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(Background definitions)

$A(\mathbb{T})$ is the space of all $2\pi$ periodic functions $f$ such that $\sum\limits_{k=-\infty}^{\infty}|\widehat{f}(k)| < \infty$. It is a normed space when normed by $\|\cdot\|_{A(\mathbb{T})} = \sum\limits_{k=-\infty}^{\infty}|\widehat{f}(k)|$.

Also, $\widehat{f}(k) = \int\limits_{0}^{2\pi}f(t)e^{-ikt}dt$.

I have a homework problem which says the following:

Let $f_{n}\in A(\mathbb{T})$ for each $n\geq 1$, and let $\|f_{n}\|_{A(\mathbb{T})}\leq 1$ for each $n\geq 1$. Assume $f_{n}\to f$ in $\|\cdot\|_{\infty}$.

a) Show that $f\in A(\mathbb{T})$ and $||f||_{A(\mathbb{T})}\leq 1$.

b) Show that the given hypothesis are not enough to guarantee that $\|f_{n} - f\| _{A(\mathbb{T})}\rightarrow 0$.

My progress:

I have solved the first part by showing that each partial sum $\sum\limits_{k=-n}^{n}|\widehat{f}(k)|\leq 1 + \epsilon$ for every $\epsilon > 0$.

But this has given me little insight for the second problem. Every example I come up with satisfies $\|f_{n} - f\| _{A(\mathbb{T})}\rightarrow 0$. Even as I am writing this it has just occured to me that I've only considered continuous functions. So I will try some discontinuous ones next but so far this question has completely eluded me.

Any suggestions of what type of functions to focus on?

If I take $f_{n} = \frac{1}{n}$, then $f_{n}\rightarrow 0$ in $\|\cdot\|_{\infty}$ and $\|\cdot\|_{A(\mathbb{T})}$.

If I take $f_{n} = \frac{(-1)^{n}}{n}$, then then $f_{n}\rightarrow 0$ in $\|\cdot\|_{\infty}$ and $\|\cdot\|_{A(\mathbb{T})}$.

If I take $f_{n} = \sum\limits_{j=1}^{n}\frac{(-1)^{j}}{j}$, then $f_{n}\rightarrow 0$ in $\|\cdot\|_{\infty}$ and $\|\cdot\|_{A(\mathbb{T})}$.

If I take $f_{n} = \sum\limits_{j=1}^{n}\frac{1}{j}$, then $f_{n}$ diverges in any norms.

In fact I think that a sequence of constant functions converges to $f$ in $\|\cdot\|_{\infty}$ if and only if it converges to $f$ in $\|\cdot\|_{A(\mathbb{T})}$.

So in conclusion, I am back where I started.

NOTE: I had asked this question previously but didn't get any real answer yet. But since the question was technically "answered", there were no more views. So I deleted/reposted. I hope this is OK.

share|improve this question
    
I don't think it's OK to delete a question if someone has taken the time to post an answer. If you didn't like the answer, you can leave a comment saying so, and you can make some trivial edit to the question to shoot it back up to the front page and higher visibility. People do read questions, even if they have answers, and they post new answers if OP says what's wrong with the old answers. Well, they do that if they have new answers to post. –  Gerry Myerson Oct 24 '11 at 0:26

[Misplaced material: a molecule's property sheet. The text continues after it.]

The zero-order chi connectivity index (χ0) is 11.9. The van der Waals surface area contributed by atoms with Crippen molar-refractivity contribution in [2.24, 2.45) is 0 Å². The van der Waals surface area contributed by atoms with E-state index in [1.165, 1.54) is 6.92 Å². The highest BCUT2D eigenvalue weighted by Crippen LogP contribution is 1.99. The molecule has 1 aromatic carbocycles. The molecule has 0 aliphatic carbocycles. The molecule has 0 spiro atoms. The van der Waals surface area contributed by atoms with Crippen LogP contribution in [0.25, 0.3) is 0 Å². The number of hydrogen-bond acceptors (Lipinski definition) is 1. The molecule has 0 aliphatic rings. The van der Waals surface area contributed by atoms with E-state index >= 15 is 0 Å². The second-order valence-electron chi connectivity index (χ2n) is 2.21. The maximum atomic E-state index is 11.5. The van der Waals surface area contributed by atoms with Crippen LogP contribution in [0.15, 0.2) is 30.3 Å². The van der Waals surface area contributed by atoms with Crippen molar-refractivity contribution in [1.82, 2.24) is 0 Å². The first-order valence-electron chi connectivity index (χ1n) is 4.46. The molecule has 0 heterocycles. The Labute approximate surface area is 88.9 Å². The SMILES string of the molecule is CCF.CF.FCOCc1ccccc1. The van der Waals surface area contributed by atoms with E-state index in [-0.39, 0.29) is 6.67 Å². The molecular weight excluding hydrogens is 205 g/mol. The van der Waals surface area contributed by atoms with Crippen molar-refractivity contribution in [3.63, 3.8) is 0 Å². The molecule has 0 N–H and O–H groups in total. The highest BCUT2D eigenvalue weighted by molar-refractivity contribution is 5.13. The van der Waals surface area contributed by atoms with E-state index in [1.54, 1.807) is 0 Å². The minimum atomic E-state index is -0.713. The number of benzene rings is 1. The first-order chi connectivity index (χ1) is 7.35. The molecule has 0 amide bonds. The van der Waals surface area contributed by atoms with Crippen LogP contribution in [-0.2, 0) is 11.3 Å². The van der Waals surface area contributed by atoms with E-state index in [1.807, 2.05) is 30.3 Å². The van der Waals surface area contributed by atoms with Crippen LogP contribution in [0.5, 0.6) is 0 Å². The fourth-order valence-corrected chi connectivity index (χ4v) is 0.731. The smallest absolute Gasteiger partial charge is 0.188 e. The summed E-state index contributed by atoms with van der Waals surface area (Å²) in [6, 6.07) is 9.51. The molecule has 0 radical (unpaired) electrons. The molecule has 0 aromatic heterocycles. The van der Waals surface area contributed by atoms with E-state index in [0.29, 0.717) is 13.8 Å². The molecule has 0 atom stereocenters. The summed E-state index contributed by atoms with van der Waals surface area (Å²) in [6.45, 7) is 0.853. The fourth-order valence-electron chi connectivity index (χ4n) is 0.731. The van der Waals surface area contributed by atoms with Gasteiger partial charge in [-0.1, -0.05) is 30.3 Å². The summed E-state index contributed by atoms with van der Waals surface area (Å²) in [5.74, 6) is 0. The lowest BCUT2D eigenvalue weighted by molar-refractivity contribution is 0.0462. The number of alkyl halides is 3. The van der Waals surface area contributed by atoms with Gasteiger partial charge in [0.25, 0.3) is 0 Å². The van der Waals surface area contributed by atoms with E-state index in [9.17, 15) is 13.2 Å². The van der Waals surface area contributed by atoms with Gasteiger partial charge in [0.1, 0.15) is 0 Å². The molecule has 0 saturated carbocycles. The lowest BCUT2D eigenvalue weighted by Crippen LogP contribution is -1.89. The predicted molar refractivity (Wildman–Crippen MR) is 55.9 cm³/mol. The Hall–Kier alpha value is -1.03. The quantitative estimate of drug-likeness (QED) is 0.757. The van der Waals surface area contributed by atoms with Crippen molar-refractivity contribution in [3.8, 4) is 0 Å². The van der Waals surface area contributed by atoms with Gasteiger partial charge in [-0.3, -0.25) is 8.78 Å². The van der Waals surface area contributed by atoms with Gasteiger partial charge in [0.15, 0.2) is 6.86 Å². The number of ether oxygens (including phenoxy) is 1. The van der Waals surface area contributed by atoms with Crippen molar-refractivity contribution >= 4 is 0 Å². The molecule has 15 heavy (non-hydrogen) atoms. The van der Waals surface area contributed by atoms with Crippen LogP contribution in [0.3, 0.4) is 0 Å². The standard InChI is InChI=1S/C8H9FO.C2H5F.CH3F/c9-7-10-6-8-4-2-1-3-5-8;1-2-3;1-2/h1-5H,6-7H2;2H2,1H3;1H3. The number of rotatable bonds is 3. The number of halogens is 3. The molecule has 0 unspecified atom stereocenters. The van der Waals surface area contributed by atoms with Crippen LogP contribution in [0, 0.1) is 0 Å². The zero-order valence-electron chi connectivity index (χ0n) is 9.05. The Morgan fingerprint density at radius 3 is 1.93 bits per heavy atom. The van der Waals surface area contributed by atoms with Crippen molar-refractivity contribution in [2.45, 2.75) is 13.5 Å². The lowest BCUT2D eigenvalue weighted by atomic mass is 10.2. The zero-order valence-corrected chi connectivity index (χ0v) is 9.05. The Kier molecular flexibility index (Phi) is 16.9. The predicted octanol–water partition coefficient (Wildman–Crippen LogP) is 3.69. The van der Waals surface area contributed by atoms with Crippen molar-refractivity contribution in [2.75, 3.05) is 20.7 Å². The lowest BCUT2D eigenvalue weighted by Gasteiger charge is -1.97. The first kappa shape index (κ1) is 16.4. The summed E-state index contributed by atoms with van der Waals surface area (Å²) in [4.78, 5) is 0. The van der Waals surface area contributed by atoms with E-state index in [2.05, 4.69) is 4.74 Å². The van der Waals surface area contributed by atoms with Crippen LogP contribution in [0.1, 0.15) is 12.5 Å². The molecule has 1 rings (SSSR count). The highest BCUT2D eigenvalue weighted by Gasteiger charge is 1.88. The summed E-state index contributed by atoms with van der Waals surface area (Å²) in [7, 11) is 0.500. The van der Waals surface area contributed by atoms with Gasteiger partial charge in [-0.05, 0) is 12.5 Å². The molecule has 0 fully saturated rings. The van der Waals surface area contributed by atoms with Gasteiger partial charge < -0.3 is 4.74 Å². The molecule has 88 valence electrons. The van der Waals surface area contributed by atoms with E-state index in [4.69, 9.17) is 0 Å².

I agree with you. It was however only a very minor comment which was originally not posted as an answer. Upon reading the comment I prematurely assumed I understood what the answer will be. Because of this I was so happy I invited the commentator to re post the comment as an answer so I could give him credit for it. When I later realized it actually didn't work, it was too late. I wasn't sure if the question gets removed from the list when it has an answer or not but noticed the view count did not change in about 18 hours. Also the option to add a bounty was removed. –  Kyle Schlitt Oct 24 '11 at 0:37
    
I didn't do this out of impatience. Nonetheless I see your point and I will not do it again. –  Kyle Schlitt Oct 24 '11 at 0:38
    
There's no such thing as too late. Having accepted an answer, you can unaccept it. If you give a compelling reason why you felt obliged to unaccept it, there should be no hard feelings (indeed, the answerer should be happy that he has learned something about his answer that he didn't know, although this may be asking a bit much). Having unaccepted and left a soothing and/or self-deprecating comment, you have reduced your dilemma to a problem already solved. It may be possible for a moderator to restore your deleted question, should you wish to go this way. –  Gerry Myerson Oct 24 '11 at 2:48
    
@Gerry: you can see the deleted question here and vote for undeletion (I just did; I'll vote to close this question after undeletion). –  t.b. Oct 24 '11 at 4:11
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1 Answer 1

up vote 1 down vote accepted

The series $\sum_{k=1}^\infty\frac{2}{k}\sin(k\,t)$ converges pointwise to the function $$ f(x)=\pi-x \text{ if }0<x<2\pi,\quad 0 \text{ if }x=0,2\,\pi. $$ Althoug the convergence is not uniform on $[\,0,2\,\pi\,]$, the partial sums are uniformly bounded. Let $$ f_m=\frac{1}{\log m}\sum_{k=1}^m\frac{2}{k}\sin(k\,t)=\frac{1}{i\,\log m}\sum_{k=-m,k\ne0}^m\frac{e^{ikt}}{k},\quad m>1. $$ Then $f_m\in A(\mathbb{T})$ and $$ \lim_{m\to\infty}\|f_m\|_{A(\mathbb{T})}=\lim_{m\to\infty}\frac{1}{\log m}\sum_{k=1}^m\frac{2}{k}=2, $$ but $$ \lim_{m\to\infty}\|f_m\|_{L^\infty(\mathbb{T})}=\lim_{m\to\infty}\frac{1}{\log m}\Bigr\|\sum_{k=1}^m\frac{2}{k}\sin(k\,t)\Bigr\|_{L^\infty(\mathbb{T})}=0. $$

share|improve this answer
    
Thank you very much. It never occurred to me to think about the essential supremum norm for uniform convergence. I will try this example out. –  Kyle Schlitt Oct 24 '11 at 12:45
    
Sorry for taking so long to accept. This is a very nice example. And ignore my comment about the essential supremum; it doesn't make sense. –  Kyle Schlitt Oct 28 '11 at 23:57
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